Rita Mahtoubian Is Not A Terrorist among 5 narrative feature film projects selected for Sundance Institute's weeklong Creative Film Producing Initiative.
“Transparent” creator Jill Soloway delivered the keynote address to the students of AFI’s Directing Workshop for Women’s 2015 Showcase Thursday night at the Directors Guild of America.
Soloway began her remarks to the filmmakers and their guests by praising the recent action taken by the ACLU in support of female directors. “Guys, it’s an amazing time for women right now!” Soloway said. “ACLU thing! Let’s sue Hollywood! Sue ‘em all! Sue those mothaf***as!”
The rest of her speech was similarly empowering and expletive-laden. She encouraged the filmmakers to embrace their gender as they go forward. “I came into most of my power as a filmmaker when I realized that all I needed to do was make a safe space for people to have feelings,” she said. “And that is feminine energy…Rub your f***ed-up-ness all over your scripts. Add some shame and some embarrassment. Rub your shame all over your script and then dare yourself to shoot it. Seriously.”
“Instead of waiting for the industry to change or waiting for the guys to change, instead storm the gates, grab hands with each other, run like Red Rover to those lifeguard chairs,” Soloway went on. “Snarl at the bases of those watchtowers like starving beast dogs. Snarl like wild lady-dogs. Wrestle the male directors out of the chairs, then put the chair back up and sit in it.”
Soloway ended her impassioned speech with a few well-placed jabs at the industry. “I do want to remind people that gender parity is not, like, 50/50. Gender parity would mean that for the next 100 years, women direct 95% of the movies. And then in year 101, we go to 50/50. That would be gender parity. But the only way things are really going to change is when we’re all wilder and louder and riskier and sillier and unexpectedly overflowing with surprise. And soon, what everybody is going to say is, ‘We have to find a woman director to make this. Because women are just so much f***ing better at it.’”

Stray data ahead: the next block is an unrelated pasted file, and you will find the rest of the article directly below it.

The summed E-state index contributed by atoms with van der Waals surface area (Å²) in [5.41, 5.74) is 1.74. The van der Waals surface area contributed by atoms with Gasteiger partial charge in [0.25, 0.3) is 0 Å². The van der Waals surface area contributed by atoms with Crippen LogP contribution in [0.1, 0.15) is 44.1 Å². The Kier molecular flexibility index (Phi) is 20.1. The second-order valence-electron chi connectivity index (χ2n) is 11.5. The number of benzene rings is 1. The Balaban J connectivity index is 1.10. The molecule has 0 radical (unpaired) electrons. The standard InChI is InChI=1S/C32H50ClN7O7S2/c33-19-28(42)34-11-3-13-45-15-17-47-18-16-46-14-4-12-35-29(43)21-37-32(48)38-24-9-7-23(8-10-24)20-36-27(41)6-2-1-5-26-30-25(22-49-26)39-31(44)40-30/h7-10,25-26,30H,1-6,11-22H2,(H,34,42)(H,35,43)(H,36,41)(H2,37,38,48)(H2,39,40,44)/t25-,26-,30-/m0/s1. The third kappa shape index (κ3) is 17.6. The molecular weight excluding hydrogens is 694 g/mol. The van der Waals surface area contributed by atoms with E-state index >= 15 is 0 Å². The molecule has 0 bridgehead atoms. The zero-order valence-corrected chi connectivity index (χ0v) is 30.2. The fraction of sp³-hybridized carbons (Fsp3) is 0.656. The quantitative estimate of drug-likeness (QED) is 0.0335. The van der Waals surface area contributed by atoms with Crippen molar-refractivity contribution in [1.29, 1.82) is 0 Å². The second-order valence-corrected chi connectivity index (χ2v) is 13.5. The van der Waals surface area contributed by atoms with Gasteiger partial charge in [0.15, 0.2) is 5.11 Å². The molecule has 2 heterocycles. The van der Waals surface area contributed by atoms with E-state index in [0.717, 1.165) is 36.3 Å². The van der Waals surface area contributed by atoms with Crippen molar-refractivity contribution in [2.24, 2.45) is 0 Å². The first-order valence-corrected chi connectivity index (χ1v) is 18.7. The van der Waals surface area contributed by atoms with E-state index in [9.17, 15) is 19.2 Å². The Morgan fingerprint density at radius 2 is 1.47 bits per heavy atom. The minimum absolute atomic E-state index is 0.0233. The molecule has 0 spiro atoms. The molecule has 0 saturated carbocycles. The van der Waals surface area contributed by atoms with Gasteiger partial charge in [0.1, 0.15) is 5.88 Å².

After Soloway brought the house down, the eight short films by the DWW’s class of 2014 screened: “Election Night,” directed by Tessa Blake; “Tortoise,” directed by Jean Lee; “Share,” directed by Pippa Bianco; “Ma/ddy,” directed by Devon Kirkpatrick; “Up Here,” directed by Kantu Lentz; “The Haircut,” directed by Alexis O. Korycinski; “Rita Mahtoubian Is Not a Terrorist,” directed by Roja Gashtili and Julia Lerman; and “Zelos,” directed by Thoranna Sigurdardottir.
New York audiences will truly be treated to an embarrassment of riches by our Shorts Program at the 2015 Tribeca Film Festival, presented by AT&T. Curated from 3076 submissions, this year’s program of 60 short films from 18 different countries includes a record 40 world premieres.
The Festival is happy to welcome back some stellar TFF alumni including filmmakers David Darg and Bryn Mooser who, along with producer Olivia Wilde, return for the fourth time with their short doc, Body Team 12, about the Ebola outbreak. Producer Ellen Bar (Ballet 422, TFF 2014) embraces the narrative form with her short, Early Sunday Morning, starring American Ballet Theatre dancers Isabella Boylston and James Whiteside. Miss Meadows (TFF 2014) star Katie Holmes will make her directorial debut with the sports doc, Eternal Princess, about the life of gymnast Nadia Comaneci.
The 2015 Shorts Program will be divided into 9 programs: 5 narrative, 3 documentary and 1 combination of both genres. The ‘Gallery Opening’ program celebrates the creative and the cerebral with films from artists like JR and Daniel Arsham. If you’re not in NYC, you can still enjoy select titles from our 2015 Shorts Program. The 7 films in the ‘FML’ program all will be available three hours after their premieres as part of the Tribeca Online Festival. These shorts deal with wearable tech, online dating, homeland security and the issues of living a digital life.
Don’t forget! Recipients of the Tribeca Film Festival’s Best Narrative Short and Best Documentary Short Awards will qualify for consideration in the Short Films category of the Annual Academy Awards provided the films comply with the Academy rules. Last year’s Festival winner for Best Narrative Short, The Phone Call, won this year’s Academy Award for the Best Live-Action Short. So there is a good chance that a few 2016 Oscar winners will be screened at this year’s Festival!
Kimberly Peirce, director of Boys Don't Cry, will deliver the keynote address at the American Film Institute's annual AFI Directing Workshop for Women showcase, which will be held April 29 at the Directors Guild of America. The invitation-only event will present the work of eight directors who recently completed the 2013 AFI DWW program: Aubree Bernier-Clarke, Cusi Cram, Sarah Doyle, Anne Hamilton, Tiffanie Hsu, Erin Li, Kristine Namkung and Janine Salinas Schoenberg. New participants for 2014 will be welcomed as the 40th anniversary class. They are: Pippa Bianco, Tessa Blake, Roja Gashtili, Julia Lerman, Devon Kirkpatrick, Alexis Korycinski, Jean Lee, Kantu Lentz, Bola Ogun and Thoranna Sigurdardottir. Peirce and directors Patty Jenkins and Jamie Babbit will serve as mentors for the 2014 program. At the showcase, new filmmaker grants from Creative District and Indiegogo also will be announced.